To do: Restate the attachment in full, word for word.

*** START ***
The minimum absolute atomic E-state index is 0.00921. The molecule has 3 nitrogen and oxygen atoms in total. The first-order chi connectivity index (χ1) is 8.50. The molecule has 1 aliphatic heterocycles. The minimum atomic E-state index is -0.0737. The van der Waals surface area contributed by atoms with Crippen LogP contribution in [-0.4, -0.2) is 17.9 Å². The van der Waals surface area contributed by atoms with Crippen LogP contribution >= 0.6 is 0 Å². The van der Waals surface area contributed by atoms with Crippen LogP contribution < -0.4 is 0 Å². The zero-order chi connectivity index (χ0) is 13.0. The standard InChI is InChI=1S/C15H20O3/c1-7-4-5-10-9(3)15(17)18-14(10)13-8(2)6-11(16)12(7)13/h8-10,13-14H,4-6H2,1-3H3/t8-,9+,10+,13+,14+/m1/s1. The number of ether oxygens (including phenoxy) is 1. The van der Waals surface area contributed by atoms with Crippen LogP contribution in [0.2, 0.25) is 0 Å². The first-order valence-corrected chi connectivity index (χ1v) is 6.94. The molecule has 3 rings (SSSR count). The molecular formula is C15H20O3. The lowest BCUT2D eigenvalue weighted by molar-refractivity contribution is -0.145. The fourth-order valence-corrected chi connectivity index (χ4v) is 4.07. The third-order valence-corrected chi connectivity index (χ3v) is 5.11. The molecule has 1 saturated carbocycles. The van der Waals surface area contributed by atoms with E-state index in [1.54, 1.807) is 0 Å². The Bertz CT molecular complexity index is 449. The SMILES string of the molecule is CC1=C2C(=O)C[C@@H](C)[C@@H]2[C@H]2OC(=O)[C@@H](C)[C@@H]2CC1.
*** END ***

The minimum absolute atomic E-state index is 0.00921. The molecule has 3 nitrogen and oxygen atoms in total. The first-order chi connectivity index (χ1) is 8.50. The molecule has 1 aliphatic heterocycles. The minimum atomic E-state index is -0.0737. The van der Waals surface area contributed by atoms with Crippen LogP contribution in [-0.4, -0.2) is 17.9 Å². The van der Waals surface area contributed by atoms with Crippen LogP contribution >= 0.6 is 0 Å². The van der Waals surface area contributed by atoms with Crippen LogP contribution < -0.4 is 0 Å². The zero-order chi connectivity index (χ0) is 13.0. The standard InChI is InChI=1S/C15H20O3/c1-7-4-5-10-9(3)15(17)18-14(10)13-8(2)6-11(16)12(7)13/h8-10,13-14H,4-6H2,1-3H3/t8-,9+,10+,13+,14+/m1/s1. The number of ether oxygens (including phenoxy) is 1. The van der Waals surface area contributed by atoms with Crippen LogP contribution in [0.2, 0.25) is 0 Å². The first-order valence-corrected chi connectivity index (χ1v) is 6.94. The molecule has 3 rings (SSSR count). The molecular formula is C15H20O3. The lowest BCUT2D eigenvalue weighted by molar-refractivity contribution is -0.145. The fourth-order valence-corrected chi connectivity index (χ4v) is 4.07. The third-order valence-corrected chi connectivity index (χ3v) is 5.11. The molecule has 1 saturated carbocycles. The van der Waals surface area contributed by atoms with E-state index in [1.54, 1.807) is 0 Å². The Bertz CT molecular complexity index is 449. The SMILES string of the molecule is CC1=C2C(=O)C[C@@H](C)[C@@H]2[C@H]2OC(=O)[C@@H](C)[C@@H]2CC1.